# Proving that the absolute value of a function is continuous if the function itself is continuous

I would like to prove that if the function $$f : D \rightarrow \mathbb{R}$$ is continuous, and the function $$|f| : D \rightarrow \mathbb{R}$$ is defined by $$|f|(x) = |f(x)|$$ for all $$x$$, then the function $$|f| : D \rightarrow \mathbb{R}$$ is also continuous.

I think that the correct way to do to this is to use the fact that for two functions $$f : D \rightarrow \mathbb{R}$$ and $$g : U \rightarrow \mathbb{R}$$ such that $$f(D)$$ is contained in $$U$$, the composition of functions, $$g \circ f: D \rightarrow \mathbb{R}$$ is continuous if $$f$$ and $$g$$ are continuous.

So, does that mean to prove my original assertion, I should introduce a new function $$f : D \rightarrow \mathbb{R}$$ defined and $$g : D \rightarrow \mathbb{R}$$ defined by $$g(x) = |x|$$. Then, I should prove that $$f$$ and $$g$$ are continuous, and by the continuity of composition of functions, I can conclude that $$g \circ f$$ is continuous, which completes my proof?

I don't know if $$f$$ and $$g$$ should be defined on $$D$$, though. I believe that now I just need to show $$g$$ is continuous to complete my proof.

Could someone please help me check this method, and help me with this exercise? This isn't a homework problem, I'd just like to learn some analysis on my own.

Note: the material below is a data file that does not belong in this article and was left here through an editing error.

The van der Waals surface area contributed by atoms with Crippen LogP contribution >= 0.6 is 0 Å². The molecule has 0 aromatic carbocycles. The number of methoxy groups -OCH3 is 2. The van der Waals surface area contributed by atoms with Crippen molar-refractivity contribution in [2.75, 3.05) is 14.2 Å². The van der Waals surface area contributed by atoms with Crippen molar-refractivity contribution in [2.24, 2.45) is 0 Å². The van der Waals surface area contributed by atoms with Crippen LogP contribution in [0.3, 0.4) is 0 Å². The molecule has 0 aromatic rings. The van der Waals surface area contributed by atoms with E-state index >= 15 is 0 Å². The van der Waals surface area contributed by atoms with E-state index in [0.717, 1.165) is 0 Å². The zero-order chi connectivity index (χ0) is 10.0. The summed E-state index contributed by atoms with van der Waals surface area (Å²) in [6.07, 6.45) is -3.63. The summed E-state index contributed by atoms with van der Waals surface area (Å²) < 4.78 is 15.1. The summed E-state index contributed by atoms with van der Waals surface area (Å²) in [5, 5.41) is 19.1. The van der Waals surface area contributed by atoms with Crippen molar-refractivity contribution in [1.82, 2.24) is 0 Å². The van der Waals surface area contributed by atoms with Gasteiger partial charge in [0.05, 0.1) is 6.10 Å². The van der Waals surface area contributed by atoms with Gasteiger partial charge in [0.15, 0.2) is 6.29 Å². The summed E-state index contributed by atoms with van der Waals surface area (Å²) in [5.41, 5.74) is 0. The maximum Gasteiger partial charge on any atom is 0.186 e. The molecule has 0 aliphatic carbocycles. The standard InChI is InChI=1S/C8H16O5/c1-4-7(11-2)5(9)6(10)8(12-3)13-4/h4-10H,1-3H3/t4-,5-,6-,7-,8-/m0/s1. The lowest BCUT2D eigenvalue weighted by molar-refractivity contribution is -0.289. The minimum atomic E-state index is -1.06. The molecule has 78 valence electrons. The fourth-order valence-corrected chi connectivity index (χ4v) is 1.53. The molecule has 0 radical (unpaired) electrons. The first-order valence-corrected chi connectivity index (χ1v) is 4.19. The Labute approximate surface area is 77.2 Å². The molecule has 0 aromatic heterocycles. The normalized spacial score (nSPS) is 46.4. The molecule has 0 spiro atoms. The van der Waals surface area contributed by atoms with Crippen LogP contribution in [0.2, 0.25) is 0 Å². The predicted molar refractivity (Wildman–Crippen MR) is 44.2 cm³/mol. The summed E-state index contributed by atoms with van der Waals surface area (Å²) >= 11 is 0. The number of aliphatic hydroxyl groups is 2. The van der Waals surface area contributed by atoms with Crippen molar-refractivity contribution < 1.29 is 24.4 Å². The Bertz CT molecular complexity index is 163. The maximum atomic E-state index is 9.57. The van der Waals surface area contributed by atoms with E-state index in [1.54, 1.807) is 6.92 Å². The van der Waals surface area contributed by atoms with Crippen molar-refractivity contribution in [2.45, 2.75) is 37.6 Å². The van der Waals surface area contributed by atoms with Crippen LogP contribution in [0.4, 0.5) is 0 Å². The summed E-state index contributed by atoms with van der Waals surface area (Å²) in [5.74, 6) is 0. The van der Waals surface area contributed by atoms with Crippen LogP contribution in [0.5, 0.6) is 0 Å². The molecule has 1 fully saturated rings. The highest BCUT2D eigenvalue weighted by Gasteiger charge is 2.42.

My attempt at the proof: First of all, here is the definition of continuity that I am following:

Definition: A function $$f : D \rightarrow \mathbb{R}$$ is said to be continuous at the point $$x_{0}$$ in $$D$$ provided that whenever $$\{x_{n}\}$$ is a sequence in $$D$$ that converges to $$x_{0}$$, the image sequence $$\{f(x_{n}\}$$ converges to $$f(x_{0})$$. The function is said to be continuous provided that it is continuous everywhere in $$D$$.

Lemma 1: The function $$f : \mathbb{R} \rightarrow \mathbb{R}$$ defined by $$f(x) = |x|$$ is continuous.

Proof of Lemma 1: Select a point $$x_{0}$$ in $$\mathbb{R}$$ and let $$\{x_{n}\}$$ be a sequence that converges to $$x_{0}$$. Then,

$$\lim_{n\to\infty}f(x_{n}) = \lim_{n\to\infty}|x_{n}| = |x_{0}| = f(x_{0}).$$

So, $$f$$ is continuous at $$x_{0}$$.

Proof of Assertion: Let $$f : D \rightarrow \mathbb{R}$$ and $$g : D \rightarrow \mathbb{R}$$ be functions, where $$g(x) = |x|$$. By our assumption, $$f$$ is continuous. Also, by Lemma $$1$$, $$g$$ is continuous. Therefore, by the continuity of composite functions, $$(g \circ f)(x)$$ is also continuous. This completes our proof.

• $f$ should be $f$, not $f(x)=x$. – Randall Oct 14 '18 at 3:20
• sorry, I am confused by what you mean by this – user400359 Oct 14 '18 at 3:22
• Hint: Reverse triangle inequality – Jacky Chong Oct 14 '18 at 3:23
• Your idea is the right one. However, with YOUR choices of $f$ and $g$, the composition $g \circ f$ is just $(g \circ f)(x) = |x|$. You want to get $|f(x)|$ as an output instead. – Randall Oct 14 '18 at 3:23
• Oh, so if I let $f = f$ and $g = |x|$, then $g \circ f$ becomes $|f(x)|$. I understand that part now, thanks. – user400359 Oct 14 '18 at 3:24

To show that $$|f(x)|$$ is continuous at a point $$x=a$$ we need to show that given an $$\epsilon>0$$, there exist a $$\delta$$ such that $$|x-a| <\delta \implies ||f(x)|-|f(a)||<\epsilon$$
Since $$f(x)$$ is continuous at $$x=a$$ for the given $$\epsilon$$ we have a $$\delta$$ such that $$|x-a| <\delta \implies |f(x)-f(a)|<\epsilon$$
Note that if $$|x-a| <\delta$$ then $$||f(x)|-|f(a)||\le |f(x)-f(a)|<\epsilon$$